• Maximum speed: Mach 1.12
• Combat range: 870 km (540 mi, 470 nmi)
• Ferry range: 1,175 km (730 mi, 634 nmi)
• Service ceiling: 17,000 m (56,000 ft)
• Rate of climb: 89 m/s (17,500 ft/min)
• Wing loading: 281 kg/m2 (58 lb/sq ft)
• Thrust/weight: 0.5
• Guns: 2× 30 mm (1.18 in) DEFA 552 cannons with 150 rounds per gun
• Rockets: 2× Matra rocket pods with 18× SNEB 68 mm rockets each
• Missiles: 2× Rafael Shafrir AAMs; 2× AS-30L
• Bombs: 2,680 kg (5,000 lb) of payload on four external hardpoints, including a variety of bombs, reconnaissance pods or Drop tanks.
(Edited from Wikipedia)
This is a quality kit and what I’ve come to expect from this manufacturer. Some extra effort will be required for parts clean up and test-fitting but the surface details are crisp and scale appropriate. Parts layout and engineering are conventional and the parts count is relatively low suggesting this will be a straightforward build.
The build begins with series of sub-assemblies comprised of the intake trunking/nose wheel well, cockpit, engine, and main wheel wells. The 7-piece cockpit and 5-piece ejection seat are nicely detailed and will look very convincing when assembled. A crisply printed decal is provided for the instrument panel. In addition, the canopy can be posed closed or open to show off all that detail; nice. Once completed the sub-assemblies are captured between the fuselage halves and the builder is directed to begin assembly of the wings.
The wings, comprised of upper and lower halves, feature finely-rendered, scale-appropriate surface details that will look great under paint and a wash. The assembled wings join to the fuselage via keyed slots as do the and the single-piece horizontal stabilizer/elevators and vertical stabilizer/rudder. Neither the elevators or rudder are poseable.
The crisply molded landing gear are next up in sequence. The nose and main wheels are all single parts as opposed to halves so there’ll be no annoying seams to deal with: nice. As with all the landing gear parts, the wheel well doors are nicely molded with detail on both the inner and outer surfaces.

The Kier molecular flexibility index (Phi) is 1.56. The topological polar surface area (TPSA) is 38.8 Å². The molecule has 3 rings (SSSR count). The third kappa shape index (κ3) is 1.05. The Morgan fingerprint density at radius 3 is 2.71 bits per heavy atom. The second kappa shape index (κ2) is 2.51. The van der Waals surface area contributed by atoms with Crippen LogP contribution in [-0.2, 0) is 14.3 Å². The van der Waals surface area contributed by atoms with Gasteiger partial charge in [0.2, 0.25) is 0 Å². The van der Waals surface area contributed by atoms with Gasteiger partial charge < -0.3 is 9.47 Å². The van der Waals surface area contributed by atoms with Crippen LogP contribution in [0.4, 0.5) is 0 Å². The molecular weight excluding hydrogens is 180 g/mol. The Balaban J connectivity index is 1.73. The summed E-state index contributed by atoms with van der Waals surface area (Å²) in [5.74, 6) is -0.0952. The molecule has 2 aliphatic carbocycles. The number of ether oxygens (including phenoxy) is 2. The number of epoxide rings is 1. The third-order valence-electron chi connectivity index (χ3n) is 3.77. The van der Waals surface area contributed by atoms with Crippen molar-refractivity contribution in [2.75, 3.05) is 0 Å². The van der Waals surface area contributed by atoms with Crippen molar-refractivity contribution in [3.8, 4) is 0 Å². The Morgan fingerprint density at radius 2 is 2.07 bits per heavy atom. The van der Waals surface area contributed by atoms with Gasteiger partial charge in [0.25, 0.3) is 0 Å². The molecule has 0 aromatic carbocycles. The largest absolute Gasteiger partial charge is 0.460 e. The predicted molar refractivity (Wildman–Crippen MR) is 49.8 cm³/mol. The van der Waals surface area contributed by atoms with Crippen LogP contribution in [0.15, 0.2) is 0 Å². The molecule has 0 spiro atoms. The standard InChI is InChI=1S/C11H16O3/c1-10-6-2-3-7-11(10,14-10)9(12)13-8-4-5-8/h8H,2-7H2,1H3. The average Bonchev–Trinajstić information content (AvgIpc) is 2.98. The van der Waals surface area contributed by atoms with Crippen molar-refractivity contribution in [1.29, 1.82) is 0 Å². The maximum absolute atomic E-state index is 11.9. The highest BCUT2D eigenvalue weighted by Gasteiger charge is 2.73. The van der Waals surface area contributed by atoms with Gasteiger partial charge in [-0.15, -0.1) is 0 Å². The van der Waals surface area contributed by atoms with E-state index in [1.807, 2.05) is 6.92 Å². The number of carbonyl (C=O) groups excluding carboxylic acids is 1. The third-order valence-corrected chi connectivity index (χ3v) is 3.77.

The canopy parts are clear and crisply molded with scale-appropriate framing. As previously mentioned, the canopy can be posed open or closed. The open option incorporates a nicely molded rear hinge and braces for the canopy that will make the final assembly very convincing.
Some of the underwing stores provided are particular to the IAI Sa’ar. These include 100 and 250kg bombs, Napalm canisters, 625 and 1300L fuel tanks, and two Shafrir air-to-air missiles. A load-out diagram provides the possible combinations/positions as used on the Sa’ar.
The decals, printed by Cartograf, are crisply printed with good registration and color density.
Airframe stencil data and markings for three airframes are provided as follows:
IAI Sa’ar, 096, No. 105 Scorpion (Ha’Akrav) Sin, Hatzor, Israel, 1973.
Dassault Super Mystere B2, No. 09/909. This is the irst airframe re-engined with the US-built J52 jet engine (ex A-4 Skyhawk engine).
IAI Sa’ar, 25, No. 105 Scorpion (Ha’Akrav) Sin, Hatzor, Israel, early 1970s.
The engineering and layout are conventional, the inscribed surface details are nicely rendered, and with relatively few parts, this should be straightforward build. To cap it off are quality decals by Cartograf. What’s not to like? Highly recommended!
Now go paint something!
For more on this review visit Modelpaintsolutions.com.
Review kit provided by my retirement fund, again.
Review Text Copyright © 2020 by Model Paint Solutions
Page Created 1 October2020
2 October, 2020